Day #2: Bipartisan in a Partisan World
In Washington, it seems everything is a partisan issue these days. From government spending to immigration laws, tax policy to war strategy, policymakers are trapped in a partisan gridlock.
Ploughshares Fund works to break through that gridlock, mobilizing support for issues on which everyone can agree.
From the four elder statesmen who have called for a fundamental rethinking of the role of nuclear weapons in our national defense, to the International Societies of the Red Cross and Red Crescent, who recently called for the elimination of nuclear weapons, there is a growing consensus that nuclear weapons no longer have a place as a tool of global security. Along with our grantees, Ploughshares Fund is working to grow that consensus into policy change.
In the past few years, we’ve brought in several new groups into the conversation around nuclear weapons. Our support for faith-based advocacy groups helped spread support for New START among values voters in traditionally conservative states. We also helped create the Consensus for American Security, a group that brought together retired military professionals to make a public case for the national security rationale behind the New START campaign.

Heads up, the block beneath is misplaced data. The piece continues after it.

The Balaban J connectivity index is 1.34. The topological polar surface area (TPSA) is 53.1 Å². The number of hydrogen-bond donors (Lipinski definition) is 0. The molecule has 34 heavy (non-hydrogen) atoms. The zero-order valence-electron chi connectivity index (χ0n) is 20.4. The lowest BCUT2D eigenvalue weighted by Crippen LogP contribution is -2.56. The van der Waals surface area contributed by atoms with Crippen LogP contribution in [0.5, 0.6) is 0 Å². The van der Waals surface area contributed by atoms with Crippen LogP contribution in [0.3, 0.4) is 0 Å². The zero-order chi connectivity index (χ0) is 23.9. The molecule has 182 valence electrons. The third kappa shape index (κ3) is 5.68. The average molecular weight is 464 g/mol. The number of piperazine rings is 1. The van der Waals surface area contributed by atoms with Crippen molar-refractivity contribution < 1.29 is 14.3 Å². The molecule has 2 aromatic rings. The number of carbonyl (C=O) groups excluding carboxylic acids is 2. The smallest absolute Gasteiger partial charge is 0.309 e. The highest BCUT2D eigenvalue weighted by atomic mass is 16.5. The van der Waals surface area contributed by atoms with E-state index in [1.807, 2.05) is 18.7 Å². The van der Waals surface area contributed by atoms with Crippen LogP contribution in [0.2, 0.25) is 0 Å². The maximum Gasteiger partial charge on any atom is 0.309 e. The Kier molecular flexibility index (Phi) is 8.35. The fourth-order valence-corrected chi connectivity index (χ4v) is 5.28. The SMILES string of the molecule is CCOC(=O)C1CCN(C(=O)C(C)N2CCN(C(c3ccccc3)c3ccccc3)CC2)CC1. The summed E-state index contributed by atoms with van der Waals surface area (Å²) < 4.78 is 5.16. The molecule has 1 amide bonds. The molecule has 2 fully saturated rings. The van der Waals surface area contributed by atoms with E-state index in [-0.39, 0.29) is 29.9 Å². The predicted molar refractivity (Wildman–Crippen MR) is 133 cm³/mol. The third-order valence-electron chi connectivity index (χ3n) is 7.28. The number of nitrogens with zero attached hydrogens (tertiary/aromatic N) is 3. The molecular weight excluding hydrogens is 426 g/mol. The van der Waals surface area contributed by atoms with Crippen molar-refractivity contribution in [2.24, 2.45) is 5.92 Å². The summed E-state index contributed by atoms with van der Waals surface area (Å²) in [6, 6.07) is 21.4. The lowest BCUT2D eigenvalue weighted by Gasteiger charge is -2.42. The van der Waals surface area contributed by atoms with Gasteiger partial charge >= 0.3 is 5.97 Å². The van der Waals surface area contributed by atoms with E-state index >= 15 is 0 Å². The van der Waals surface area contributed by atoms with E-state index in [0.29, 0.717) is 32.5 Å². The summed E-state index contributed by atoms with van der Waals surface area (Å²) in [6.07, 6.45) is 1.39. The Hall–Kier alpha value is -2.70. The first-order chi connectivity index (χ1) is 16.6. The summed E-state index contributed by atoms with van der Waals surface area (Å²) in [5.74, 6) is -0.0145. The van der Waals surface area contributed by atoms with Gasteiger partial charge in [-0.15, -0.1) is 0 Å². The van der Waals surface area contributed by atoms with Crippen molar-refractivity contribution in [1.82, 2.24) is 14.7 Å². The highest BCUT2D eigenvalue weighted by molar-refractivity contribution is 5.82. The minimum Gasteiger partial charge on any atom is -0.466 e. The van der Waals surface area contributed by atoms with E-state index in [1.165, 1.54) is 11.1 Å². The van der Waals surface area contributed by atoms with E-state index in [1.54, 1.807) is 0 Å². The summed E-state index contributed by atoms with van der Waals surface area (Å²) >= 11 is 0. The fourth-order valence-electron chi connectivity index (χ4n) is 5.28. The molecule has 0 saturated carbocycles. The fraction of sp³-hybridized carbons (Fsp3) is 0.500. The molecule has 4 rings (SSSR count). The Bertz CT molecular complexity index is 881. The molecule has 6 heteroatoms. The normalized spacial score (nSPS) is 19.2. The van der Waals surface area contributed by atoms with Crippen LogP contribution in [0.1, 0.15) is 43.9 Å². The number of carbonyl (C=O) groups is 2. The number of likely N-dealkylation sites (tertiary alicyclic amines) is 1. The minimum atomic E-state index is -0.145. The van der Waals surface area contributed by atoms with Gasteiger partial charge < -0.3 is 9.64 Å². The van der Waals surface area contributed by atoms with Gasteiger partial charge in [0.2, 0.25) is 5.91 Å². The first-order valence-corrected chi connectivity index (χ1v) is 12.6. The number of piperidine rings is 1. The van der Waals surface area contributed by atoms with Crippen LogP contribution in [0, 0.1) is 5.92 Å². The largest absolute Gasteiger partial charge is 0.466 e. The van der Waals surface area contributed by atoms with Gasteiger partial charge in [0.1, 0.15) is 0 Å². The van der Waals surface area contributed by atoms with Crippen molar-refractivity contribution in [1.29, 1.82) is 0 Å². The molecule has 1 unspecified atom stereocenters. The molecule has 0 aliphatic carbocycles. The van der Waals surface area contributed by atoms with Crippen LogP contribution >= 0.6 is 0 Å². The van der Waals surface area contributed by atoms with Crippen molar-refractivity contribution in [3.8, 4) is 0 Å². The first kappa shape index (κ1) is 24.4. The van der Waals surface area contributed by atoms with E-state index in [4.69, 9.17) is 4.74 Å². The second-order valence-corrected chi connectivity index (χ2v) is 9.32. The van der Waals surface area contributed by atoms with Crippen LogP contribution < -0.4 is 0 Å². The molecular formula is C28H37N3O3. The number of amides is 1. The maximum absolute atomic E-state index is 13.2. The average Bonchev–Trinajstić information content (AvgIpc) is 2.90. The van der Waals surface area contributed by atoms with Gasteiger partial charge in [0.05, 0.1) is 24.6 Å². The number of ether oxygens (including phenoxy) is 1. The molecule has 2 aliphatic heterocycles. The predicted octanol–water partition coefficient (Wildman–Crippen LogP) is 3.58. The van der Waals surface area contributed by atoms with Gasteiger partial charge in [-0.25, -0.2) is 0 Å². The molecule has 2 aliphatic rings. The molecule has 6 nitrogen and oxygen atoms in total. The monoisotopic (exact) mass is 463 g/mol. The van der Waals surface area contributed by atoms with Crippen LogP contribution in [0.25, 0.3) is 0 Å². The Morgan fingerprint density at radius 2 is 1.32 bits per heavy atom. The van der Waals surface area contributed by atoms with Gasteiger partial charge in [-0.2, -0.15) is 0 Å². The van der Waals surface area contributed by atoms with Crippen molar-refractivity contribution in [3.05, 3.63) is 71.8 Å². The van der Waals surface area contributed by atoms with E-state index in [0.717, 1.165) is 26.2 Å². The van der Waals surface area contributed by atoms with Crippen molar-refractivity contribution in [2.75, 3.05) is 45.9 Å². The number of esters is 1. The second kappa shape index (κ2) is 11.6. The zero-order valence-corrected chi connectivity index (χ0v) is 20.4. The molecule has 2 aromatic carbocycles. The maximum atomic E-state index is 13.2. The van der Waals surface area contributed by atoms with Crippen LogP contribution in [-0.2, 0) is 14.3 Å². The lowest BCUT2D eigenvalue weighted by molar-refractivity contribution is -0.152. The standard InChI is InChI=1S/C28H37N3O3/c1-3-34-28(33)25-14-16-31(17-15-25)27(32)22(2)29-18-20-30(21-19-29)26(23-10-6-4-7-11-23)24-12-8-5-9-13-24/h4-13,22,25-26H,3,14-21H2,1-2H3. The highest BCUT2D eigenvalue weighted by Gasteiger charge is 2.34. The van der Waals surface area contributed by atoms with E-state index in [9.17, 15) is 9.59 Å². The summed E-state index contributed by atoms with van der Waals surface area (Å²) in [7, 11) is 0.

Now, we’re working with groups from the Cato Institute to the Center for American Progress to bring voices of moderation and common sense into nuclear weapons policy. Our grantees are making a case for common sense nuclear weapons budget cuts that will help right-size our bloated nuclear weapons budget to meet the needs of 21st century security. They’re also working to provide unbiased insight and education to decision makers on complicated, and often frightening, nuclear proliferation challenges in Iran, Pakistan and North Korea.
In this highly partisan environment, it’s not easy to find a group that is willing to work with both sides of the aisle. We’re proud to have prominent members of both parties on our board of directors and advisory board. We’re proud of our work to set aside partisan politics and forge a bipartisan consensus. It sets us apart, and it’s a big reason why we can have an impact on policy.